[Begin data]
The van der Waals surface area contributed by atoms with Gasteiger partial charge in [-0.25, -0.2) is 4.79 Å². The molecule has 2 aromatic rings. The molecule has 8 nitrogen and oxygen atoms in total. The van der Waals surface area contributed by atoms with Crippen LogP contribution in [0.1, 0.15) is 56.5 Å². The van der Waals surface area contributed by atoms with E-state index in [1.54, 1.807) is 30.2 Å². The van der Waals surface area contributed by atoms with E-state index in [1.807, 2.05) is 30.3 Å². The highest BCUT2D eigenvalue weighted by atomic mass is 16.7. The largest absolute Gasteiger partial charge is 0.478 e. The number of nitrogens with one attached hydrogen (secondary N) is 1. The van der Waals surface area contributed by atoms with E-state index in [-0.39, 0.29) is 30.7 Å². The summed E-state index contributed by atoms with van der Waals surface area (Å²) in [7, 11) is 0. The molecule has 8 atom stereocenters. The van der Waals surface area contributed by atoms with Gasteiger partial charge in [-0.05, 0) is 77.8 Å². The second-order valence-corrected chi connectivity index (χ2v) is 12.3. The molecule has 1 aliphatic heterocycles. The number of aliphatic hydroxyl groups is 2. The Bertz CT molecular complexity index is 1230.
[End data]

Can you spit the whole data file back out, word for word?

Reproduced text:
The van der Waals surface area contributed by atoms with Gasteiger partial charge in [-0.25, -0.2) is 4.79 Å². The molecule has 2 aromatic rings. The molecule has 8 nitrogen and oxygen atoms in total. The van der Waals surface area contributed by atoms with Crippen LogP contribution in [0.1, 0.15) is 56.5 Å². The van der Waals surface area contributed by atoms with E-state index in [1.54, 1.807) is 30.2 Å². The van der Waals surface area contributed by atoms with E-state index in [1.807, 2.05) is 30.3 Å². The highest BCUT2D eigenvalue weighted by atomic mass is 16.7. The largest absolute Gasteiger partial charge is 0.478 e. The number of nitrogens with one attached hydrogen (secondary N) is 1. The van der Waals surface area contributed by atoms with E-state index in [-0.39, 0.29) is 30.7 Å². The summed E-state index contributed by atoms with van der Waals surface area (Å²) in [7, 11) is 0. The molecule has 8 atom stereocenters. The van der Waals surface area contributed by atoms with Gasteiger partial charge in [-0.05, 0) is 77.8 Å². The second-order valence-corrected chi connectivity index (χ2v) is 12.3. The molecule has 1 aliphatic heterocycles. The number of aliphatic hydroxyl groups is 2. The Bertz CT molecular complexity index is 1230.